Lasers can make many port-wine stains much lighter, especially when the birthmark is on the head or neck, and can be considered the best treatment option. Doctors like dermatologists or plastic surgeons usually give several treatments with a "pulsed-dye" laser. The laser is highly concentrated light energy that targets the pigmentation in the stain and fades it. Multiple treatments can make the birthmark quite lighter. The longer a patient has had the stain, it becomes really difficult to treat it successfully.

Laser treatment can be uncomfortable. Patients usually get anesthetics such as an injection shot, spray, or ointment during the treatment. For young children and infants, general anesthesia is indicated to help them sleep or relax during the procedure. These treatments are very simple and short and take less than ten minutes. After treatment, the area may get irritated and inflamed and feel like a bad sunburn. However, it will get back to normal in a week. If needed, multiple treatments can be done as often as every six to eight weeks.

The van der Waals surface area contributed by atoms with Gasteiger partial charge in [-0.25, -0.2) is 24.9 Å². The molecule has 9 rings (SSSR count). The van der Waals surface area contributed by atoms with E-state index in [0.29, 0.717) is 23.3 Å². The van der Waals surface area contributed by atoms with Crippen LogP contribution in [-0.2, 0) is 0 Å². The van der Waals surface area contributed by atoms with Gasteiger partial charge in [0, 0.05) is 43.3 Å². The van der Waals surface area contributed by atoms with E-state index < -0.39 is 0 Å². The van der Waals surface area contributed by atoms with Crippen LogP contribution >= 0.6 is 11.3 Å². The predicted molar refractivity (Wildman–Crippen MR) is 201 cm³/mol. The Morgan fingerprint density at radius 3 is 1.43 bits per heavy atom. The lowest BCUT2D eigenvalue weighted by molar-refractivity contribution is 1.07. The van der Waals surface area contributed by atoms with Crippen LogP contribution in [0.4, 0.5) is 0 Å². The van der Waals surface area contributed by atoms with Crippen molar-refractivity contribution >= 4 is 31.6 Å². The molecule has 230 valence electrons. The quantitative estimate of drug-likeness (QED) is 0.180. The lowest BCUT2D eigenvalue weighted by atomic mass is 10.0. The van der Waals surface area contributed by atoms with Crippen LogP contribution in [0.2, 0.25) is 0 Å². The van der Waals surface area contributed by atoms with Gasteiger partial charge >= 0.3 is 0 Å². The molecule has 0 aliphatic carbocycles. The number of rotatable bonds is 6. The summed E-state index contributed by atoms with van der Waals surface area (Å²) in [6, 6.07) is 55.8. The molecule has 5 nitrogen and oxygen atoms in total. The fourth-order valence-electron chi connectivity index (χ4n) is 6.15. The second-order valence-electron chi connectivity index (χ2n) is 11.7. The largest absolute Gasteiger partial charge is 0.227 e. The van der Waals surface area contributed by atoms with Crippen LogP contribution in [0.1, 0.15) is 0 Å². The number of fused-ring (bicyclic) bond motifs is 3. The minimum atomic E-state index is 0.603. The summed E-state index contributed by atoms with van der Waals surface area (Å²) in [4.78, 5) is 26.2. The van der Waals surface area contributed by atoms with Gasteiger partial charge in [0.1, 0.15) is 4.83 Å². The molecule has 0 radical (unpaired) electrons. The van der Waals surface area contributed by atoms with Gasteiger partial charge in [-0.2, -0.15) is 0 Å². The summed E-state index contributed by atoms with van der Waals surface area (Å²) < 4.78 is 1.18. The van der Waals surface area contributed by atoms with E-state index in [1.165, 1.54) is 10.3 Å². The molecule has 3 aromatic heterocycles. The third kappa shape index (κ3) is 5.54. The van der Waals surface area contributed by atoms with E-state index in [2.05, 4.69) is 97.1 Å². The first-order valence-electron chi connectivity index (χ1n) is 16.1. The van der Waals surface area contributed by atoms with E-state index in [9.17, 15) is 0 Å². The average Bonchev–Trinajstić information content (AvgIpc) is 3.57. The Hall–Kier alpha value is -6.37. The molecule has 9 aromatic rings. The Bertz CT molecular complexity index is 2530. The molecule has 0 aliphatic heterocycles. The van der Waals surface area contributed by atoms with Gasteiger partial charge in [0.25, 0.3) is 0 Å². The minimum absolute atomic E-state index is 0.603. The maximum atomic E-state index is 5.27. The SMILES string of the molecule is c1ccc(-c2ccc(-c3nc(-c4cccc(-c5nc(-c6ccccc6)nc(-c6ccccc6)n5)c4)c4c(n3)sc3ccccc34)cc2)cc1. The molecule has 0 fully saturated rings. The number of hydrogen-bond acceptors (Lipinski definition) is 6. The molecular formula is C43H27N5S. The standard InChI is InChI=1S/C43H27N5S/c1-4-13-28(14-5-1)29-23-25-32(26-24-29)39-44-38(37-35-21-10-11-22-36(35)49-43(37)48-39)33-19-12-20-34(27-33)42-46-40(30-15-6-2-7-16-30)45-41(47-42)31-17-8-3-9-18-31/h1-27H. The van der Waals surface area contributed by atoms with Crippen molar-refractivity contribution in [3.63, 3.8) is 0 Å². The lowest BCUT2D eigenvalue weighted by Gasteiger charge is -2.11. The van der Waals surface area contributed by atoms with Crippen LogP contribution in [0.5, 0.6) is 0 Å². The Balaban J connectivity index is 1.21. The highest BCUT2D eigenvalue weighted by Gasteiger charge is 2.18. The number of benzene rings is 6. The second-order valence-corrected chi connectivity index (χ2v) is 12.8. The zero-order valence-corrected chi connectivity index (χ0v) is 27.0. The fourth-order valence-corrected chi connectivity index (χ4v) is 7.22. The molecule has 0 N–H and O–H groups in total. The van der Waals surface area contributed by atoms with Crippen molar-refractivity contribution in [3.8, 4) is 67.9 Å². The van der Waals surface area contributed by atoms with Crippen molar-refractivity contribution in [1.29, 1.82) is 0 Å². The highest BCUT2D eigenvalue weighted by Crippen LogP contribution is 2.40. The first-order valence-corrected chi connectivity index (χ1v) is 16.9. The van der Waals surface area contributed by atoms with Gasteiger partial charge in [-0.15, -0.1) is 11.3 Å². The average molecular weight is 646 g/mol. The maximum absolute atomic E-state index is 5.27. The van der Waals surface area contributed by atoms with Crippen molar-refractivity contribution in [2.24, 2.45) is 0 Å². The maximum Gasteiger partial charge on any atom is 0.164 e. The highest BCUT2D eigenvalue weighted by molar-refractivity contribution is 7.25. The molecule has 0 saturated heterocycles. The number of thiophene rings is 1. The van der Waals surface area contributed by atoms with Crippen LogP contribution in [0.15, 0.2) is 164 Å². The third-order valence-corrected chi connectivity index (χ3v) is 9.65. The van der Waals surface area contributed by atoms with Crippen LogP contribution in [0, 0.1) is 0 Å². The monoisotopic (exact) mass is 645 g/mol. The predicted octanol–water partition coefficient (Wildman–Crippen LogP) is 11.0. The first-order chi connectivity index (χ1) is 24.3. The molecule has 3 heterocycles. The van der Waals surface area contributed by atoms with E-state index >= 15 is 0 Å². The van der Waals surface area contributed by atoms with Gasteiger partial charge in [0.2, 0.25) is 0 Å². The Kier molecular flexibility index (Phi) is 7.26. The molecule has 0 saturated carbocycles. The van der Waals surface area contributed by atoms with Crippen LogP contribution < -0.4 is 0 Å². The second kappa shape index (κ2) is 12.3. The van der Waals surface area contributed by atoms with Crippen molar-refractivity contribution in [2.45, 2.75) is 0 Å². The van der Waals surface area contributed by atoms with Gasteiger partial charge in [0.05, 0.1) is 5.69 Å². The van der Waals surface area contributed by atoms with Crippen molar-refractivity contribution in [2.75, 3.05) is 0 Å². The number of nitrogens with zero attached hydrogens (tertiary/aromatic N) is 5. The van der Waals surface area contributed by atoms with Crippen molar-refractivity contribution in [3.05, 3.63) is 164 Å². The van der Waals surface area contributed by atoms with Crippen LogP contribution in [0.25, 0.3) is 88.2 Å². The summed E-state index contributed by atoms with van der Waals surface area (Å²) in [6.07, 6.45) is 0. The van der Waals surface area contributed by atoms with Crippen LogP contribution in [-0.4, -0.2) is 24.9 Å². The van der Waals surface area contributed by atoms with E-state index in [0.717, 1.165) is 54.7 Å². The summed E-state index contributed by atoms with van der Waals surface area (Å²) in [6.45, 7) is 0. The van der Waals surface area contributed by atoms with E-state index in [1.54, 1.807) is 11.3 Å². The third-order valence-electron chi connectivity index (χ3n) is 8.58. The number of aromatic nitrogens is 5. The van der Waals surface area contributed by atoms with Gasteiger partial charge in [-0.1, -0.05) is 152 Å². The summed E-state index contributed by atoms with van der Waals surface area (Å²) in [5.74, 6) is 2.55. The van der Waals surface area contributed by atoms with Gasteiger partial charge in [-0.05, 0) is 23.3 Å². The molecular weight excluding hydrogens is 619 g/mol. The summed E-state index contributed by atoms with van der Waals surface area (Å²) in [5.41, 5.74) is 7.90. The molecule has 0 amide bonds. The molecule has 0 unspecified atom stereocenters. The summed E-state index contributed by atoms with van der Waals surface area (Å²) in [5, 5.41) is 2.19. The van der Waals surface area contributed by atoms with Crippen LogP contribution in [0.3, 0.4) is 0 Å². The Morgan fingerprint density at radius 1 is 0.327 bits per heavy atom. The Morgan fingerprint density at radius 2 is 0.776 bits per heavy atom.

Doctors sometimes use another type of laser or surgery for port-wine stains when they get bumpy, thick, or raised. Port-wine stains can sometimes also develop grape-like growth of small blood capillaries called vascular blebs. Generally, these do not cause concern, but they often bleed and may need removal.

Some people previously chose other treatments, like freezing, tattooing, and even radiation. But these are not as effective or safe as laser therapy. Laser surgery is the only recommended treatment that works on port-wine stains with less risk of damaging or scarring the skin. Laser treatments may sometimes make the pigmentation darker than normal, but this is usually just temporary.

It is important to note that laser treatments may not eliminate the birthmark completely. However, the birthmark may come back and need to be retreated.


The doctor can check the birthmark regularly and inform the patient of any problems. A port-wine stain, especially when it's large or on the face, might affect a kid's self-confidence. Ask the doctor about the treatment modalities. Laser treatments may help make port-wine stains smaller and lighter.

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Last reviewed at:
13 Mar 2023  -  4 min read